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Analysis Of Stream Of Wellness By David Timms

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First, David Timms considers the vision of Leon Edel that Henry James wanted the governess to follow a stream of consciousness as a narrative discourse. Thus, her multitudinous thoughts throughout the book describes the mental path she went through from believing in the purity of the children to their utter corruption of evil. Moreover, “we are to take the governess's words as a record of feeling in that she 'feels' things rather than 'sees' them” which means the reader is utterly reliant of the governess and we already know that we can't take her word for it. As Edel suggests, “no doubts she gives us an honest record of what she thinks and how she feels” but a person who asserts things based on her feelings is not credible. For instance, nobody would believe that there are monsters under a bed just because the child is afraid of the dark. In addition, by comparing “the stream of consciousness” with “an internal monologue”, David Timms reinforces the madness hypothesis. To that extent, “the story assumes a reader” and “it would make no sense for the governess to say to herself [...]” (197) are also evidences…show more content…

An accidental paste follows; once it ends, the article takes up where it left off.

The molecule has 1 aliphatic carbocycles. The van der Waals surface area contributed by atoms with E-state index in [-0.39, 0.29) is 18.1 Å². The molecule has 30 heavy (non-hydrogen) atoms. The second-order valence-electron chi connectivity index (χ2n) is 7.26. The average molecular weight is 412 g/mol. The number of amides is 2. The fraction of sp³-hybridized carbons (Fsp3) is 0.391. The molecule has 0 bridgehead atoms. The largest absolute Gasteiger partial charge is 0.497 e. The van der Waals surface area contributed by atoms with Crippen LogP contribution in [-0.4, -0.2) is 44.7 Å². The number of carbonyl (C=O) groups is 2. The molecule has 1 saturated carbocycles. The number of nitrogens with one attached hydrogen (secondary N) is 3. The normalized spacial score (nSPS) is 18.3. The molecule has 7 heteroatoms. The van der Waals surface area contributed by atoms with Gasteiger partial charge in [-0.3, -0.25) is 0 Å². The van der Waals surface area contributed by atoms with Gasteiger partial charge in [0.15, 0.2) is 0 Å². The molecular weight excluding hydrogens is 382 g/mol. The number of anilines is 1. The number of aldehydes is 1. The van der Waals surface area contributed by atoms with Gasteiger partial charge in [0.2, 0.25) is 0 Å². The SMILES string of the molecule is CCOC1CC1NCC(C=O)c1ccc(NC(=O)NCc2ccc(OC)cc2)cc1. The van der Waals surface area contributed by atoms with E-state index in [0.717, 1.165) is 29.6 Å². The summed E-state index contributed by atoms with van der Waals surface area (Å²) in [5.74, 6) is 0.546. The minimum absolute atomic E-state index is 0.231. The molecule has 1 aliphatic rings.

Thus, it is incumbent to the reader to interpret them; despite this, the stream of consciousness is unaffected. Conversely, Theodora Bosanquet, denying that theory, implies that Henry James could not have been irked by commas since he incredibly valued his books. In the light of this element, it also means that, if James valued The Turn of the Screw this much, he could not have made an ambiguity over the governess inconsequential, everything he does has a purpose either making the narrator omniscient and trustworthy or subjective and temperamental. Similarly, Timms asserts that her stream of consciousness is not linear in the term of the story timeline, but rather with the process of recoiling on the
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